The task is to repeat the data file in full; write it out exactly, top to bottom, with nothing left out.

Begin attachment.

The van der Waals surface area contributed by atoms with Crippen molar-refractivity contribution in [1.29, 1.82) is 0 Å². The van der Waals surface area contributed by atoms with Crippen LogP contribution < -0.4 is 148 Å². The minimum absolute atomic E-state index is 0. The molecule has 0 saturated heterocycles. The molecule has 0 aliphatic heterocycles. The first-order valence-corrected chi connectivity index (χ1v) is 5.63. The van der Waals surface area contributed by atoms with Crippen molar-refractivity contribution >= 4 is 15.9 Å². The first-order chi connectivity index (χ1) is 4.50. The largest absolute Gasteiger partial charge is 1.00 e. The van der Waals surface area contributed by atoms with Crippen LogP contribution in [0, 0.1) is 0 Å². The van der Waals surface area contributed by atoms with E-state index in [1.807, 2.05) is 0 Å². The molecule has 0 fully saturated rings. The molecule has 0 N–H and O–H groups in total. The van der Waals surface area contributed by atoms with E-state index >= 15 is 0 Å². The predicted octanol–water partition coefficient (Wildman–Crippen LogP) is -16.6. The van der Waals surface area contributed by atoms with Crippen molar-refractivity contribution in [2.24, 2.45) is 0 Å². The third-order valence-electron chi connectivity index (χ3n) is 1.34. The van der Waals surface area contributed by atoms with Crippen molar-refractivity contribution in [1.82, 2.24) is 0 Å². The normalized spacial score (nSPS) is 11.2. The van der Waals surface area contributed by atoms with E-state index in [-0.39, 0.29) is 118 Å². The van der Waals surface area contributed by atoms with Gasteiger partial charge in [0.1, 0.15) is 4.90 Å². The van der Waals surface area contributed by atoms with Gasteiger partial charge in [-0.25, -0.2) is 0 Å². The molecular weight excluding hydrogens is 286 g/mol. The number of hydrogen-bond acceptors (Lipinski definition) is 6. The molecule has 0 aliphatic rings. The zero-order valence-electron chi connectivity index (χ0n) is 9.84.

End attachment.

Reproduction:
The van der Waals surface area contributed by atoms with Crippen molar-refractivity contribution in [1.29, 1.82) is 0 Å². The van der Waals surface area contributed by atoms with Crippen LogP contribution < -0.4 is 148 Å². The minimum absolute atomic E-state index is 0. The molecule has 0 saturated heterocycles. The molecule has 0 aliphatic heterocycles. The first-order valence-corrected chi connectivity index (χ1v) is 5.63. The van der Waals surface area contributed by atoms with Crippen molar-refractivity contribution >= 4 is 15.9 Å². The first-order chi connectivity index (χ1) is 4.50. The largest absolute Gasteiger partial charge is 1.00 e. The van der Waals surface area contributed by atoms with Crippen LogP contribution in [0, 0.1) is 0 Å². The van der Waals surface area contributed by atoms with E-state index in [1.807, 2.05) is 0 Å². The molecule has 0 fully saturated rings. The molecule has 0 N–H and O–H groups in total. The van der Waals surface area contributed by atoms with E-state index >= 15 is 0 Å². The predicted octanol–water partition coefficient (Wildman–Crippen LogP) is -16.6. The van der Waals surface area contributed by atoms with Crippen molar-refractivity contribution in [2.24, 2.45) is 0 Å². The third-order valence-electron chi connectivity index (χ3n) is 1.34. The van der Waals surface area contributed by atoms with Crippen molar-refractivity contribution in [1.82, 2.24) is 0 Å². The normalized spacial score (nSPS) is 11.2. The van der Waals surface area contributed by atoms with E-state index in [-0.39, 0.29) is 118 Å². The van der Waals surface area contributed by atoms with Gasteiger partial charge in [0.1, 0.15) is 4.90 Å². The van der Waals surface area contributed by atoms with Gasteiger partial charge in [-0.25, -0.2) is 0 Å². The molecular weight excluding hydrogens is 286 g/mol. The number of hydrogen-bond acceptors (Lipinski definition) is 6. The molecule has 0 aliphatic rings. The zero-order valence-electron chi connectivity index (χ0n) is 9.84.